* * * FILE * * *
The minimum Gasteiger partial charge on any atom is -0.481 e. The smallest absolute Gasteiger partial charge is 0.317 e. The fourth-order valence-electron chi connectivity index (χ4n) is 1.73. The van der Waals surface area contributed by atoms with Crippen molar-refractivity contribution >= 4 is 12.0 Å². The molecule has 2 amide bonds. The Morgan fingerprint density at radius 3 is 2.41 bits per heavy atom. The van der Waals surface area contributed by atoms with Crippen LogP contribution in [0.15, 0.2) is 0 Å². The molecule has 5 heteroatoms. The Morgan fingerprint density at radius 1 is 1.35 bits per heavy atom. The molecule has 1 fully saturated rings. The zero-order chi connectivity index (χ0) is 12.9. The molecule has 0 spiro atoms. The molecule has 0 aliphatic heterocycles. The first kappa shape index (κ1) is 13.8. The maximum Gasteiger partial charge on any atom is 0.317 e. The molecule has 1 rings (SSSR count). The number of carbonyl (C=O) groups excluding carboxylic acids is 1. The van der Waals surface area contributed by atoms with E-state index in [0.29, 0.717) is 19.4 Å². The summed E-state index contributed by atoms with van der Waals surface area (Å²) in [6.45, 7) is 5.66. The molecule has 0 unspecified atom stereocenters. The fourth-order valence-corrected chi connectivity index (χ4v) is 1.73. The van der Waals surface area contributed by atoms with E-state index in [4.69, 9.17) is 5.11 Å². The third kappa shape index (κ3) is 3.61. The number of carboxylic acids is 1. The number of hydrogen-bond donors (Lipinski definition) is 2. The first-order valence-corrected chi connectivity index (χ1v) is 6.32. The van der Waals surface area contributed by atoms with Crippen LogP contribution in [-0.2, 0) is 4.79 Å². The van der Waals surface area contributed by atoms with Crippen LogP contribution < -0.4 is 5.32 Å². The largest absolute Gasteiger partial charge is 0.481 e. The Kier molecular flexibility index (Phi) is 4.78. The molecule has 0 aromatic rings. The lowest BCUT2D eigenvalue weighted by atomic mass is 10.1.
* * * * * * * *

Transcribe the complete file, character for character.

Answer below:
The minimum Gasteiger partial charge on any atom is -0.481 e. The smallest absolute Gasteiger partial charge is 0.317 e. The fourth-order valence-electron chi connectivity index (χ4n) is 1.73. The van der Waals surface area contributed by atoms with Crippen molar-refractivity contribution >= 4 is 12.0 Å². The molecule has 2 amide bonds. The Morgan fingerprint density at radius 3 is 2.41 bits per heavy atom. The van der Waals surface area contributed by atoms with Crippen LogP contribution in [0.15, 0.2) is 0 Å². The molecule has 5 heteroatoms. The Morgan fingerprint density at radius 1 is 1.35 bits per heavy atom. The molecule has 1 fully saturated rings. The zero-order chi connectivity index (χ0) is 12.9. The molecule has 0 spiro atoms. The molecule has 0 aliphatic heterocycles. The first kappa shape index (κ1) is 13.8. The maximum Gasteiger partial charge on any atom is 0.317 e. The molecule has 1 rings (SSSR count). The number of carbonyl (C=O) groups excluding carboxylic acids is 1. The van der Waals surface area contributed by atoms with E-state index in [0.29, 0.717) is 19.4 Å². The summed E-state index contributed by atoms with van der Waals surface area (Å²) in [6.45, 7) is 5.66. The molecule has 0 unspecified atom stereocenters. The fourth-order valence-corrected chi connectivity index (χ4v) is 1.73. The van der Waals surface area contributed by atoms with E-state index in [4.69, 9.17) is 5.11 Å². The third kappa shape index (κ3) is 3.61. The number of carboxylic acids is 1. The number of hydrogen-bond donors (Lipinski definition) is 2. The first-order valence-corrected chi connectivity index (χ1v) is 6.32. The van der Waals surface area contributed by atoms with Crippen LogP contribution in [-0.2, 0) is 4.79 Å². The van der Waals surface area contributed by atoms with Crippen LogP contribution < -0.4 is 5.32 Å². The largest absolute Gasteiger partial charge is 0.481 e. The Kier molecular flexibility index (Phi) is 4.78. The molecule has 0 aromatic rings. The lowest BCUT2D eigenvalue weighted by atomic mass is 10.1.